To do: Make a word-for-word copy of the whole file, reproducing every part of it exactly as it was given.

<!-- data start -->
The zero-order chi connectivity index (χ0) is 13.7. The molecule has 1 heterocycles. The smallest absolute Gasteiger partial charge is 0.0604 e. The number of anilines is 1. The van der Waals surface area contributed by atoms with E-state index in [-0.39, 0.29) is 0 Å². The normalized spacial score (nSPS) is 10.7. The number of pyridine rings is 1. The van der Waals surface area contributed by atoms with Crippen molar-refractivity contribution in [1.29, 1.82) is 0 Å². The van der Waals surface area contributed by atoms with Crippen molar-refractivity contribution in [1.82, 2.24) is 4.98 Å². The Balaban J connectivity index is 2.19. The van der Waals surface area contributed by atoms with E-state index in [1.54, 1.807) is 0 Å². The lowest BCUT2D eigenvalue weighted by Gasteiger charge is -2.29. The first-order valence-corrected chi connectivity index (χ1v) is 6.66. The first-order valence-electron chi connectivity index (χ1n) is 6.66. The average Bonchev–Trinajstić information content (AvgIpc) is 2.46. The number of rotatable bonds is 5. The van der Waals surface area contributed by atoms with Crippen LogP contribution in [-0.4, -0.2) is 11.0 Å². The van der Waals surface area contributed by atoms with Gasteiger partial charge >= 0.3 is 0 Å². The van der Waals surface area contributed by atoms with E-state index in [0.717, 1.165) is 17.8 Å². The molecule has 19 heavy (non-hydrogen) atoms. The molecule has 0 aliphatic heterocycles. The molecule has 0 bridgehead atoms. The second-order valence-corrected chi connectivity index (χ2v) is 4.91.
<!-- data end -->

The zero-order chi connectivity index (χ0) is 13.7. The molecule has 1 heterocycles. The smallest absolute Gasteiger partial charge is 0.0604 e. The number of anilines is 1. The van der Waals surface area contributed by atoms with E-state index in [-0.39, 0.29) is 0 Å². The normalized spacial score (nSPS) is 10.7. The number of pyridine rings is 1. The van der Waals surface area contributed by atoms with Crippen molar-refractivity contribution in [1.29, 1.82) is 0 Å². The van der Waals surface area contributed by atoms with Crippen molar-refractivity contribution in [1.82, 2.24) is 4.98 Å². The Balaban J connectivity index is 2.19. The van der Waals surface area contributed by atoms with E-state index in [1.54, 1.807) is 0 Å². The lowest BCUT2D eigenvalue weighted by Gasteiger charge is -2.29. The first-order valence-corrected chi connectivity index (χ1v) is 6.66. The first-order valence-electron chi connectivity index (χ1n) is 6.66. The average Bonchev–Trinajstić information content (AvgIpc) is 2.46. The number of rotatable bonds is 5. The van der Waals surface area contributed by atoms with Crippen LogP contribution in [-0.4, -0.2) is 11.0 Å². The van der Waals surface area contributed by atoms with Gasteiger partial charge >= 0.3 is 0 Å². The van der Waals surface area contributed by atoms with E-state index in [0.717, 1.165) is 17.8 Å². The molecule has 19 heavy (non-hydrogen) atoms. The molecule has 0 aliphatic heterocycles. The molecule has 0 bridgehead atoms. The second-order valence-corrected chi connectivity index (χ2v) is 4.91.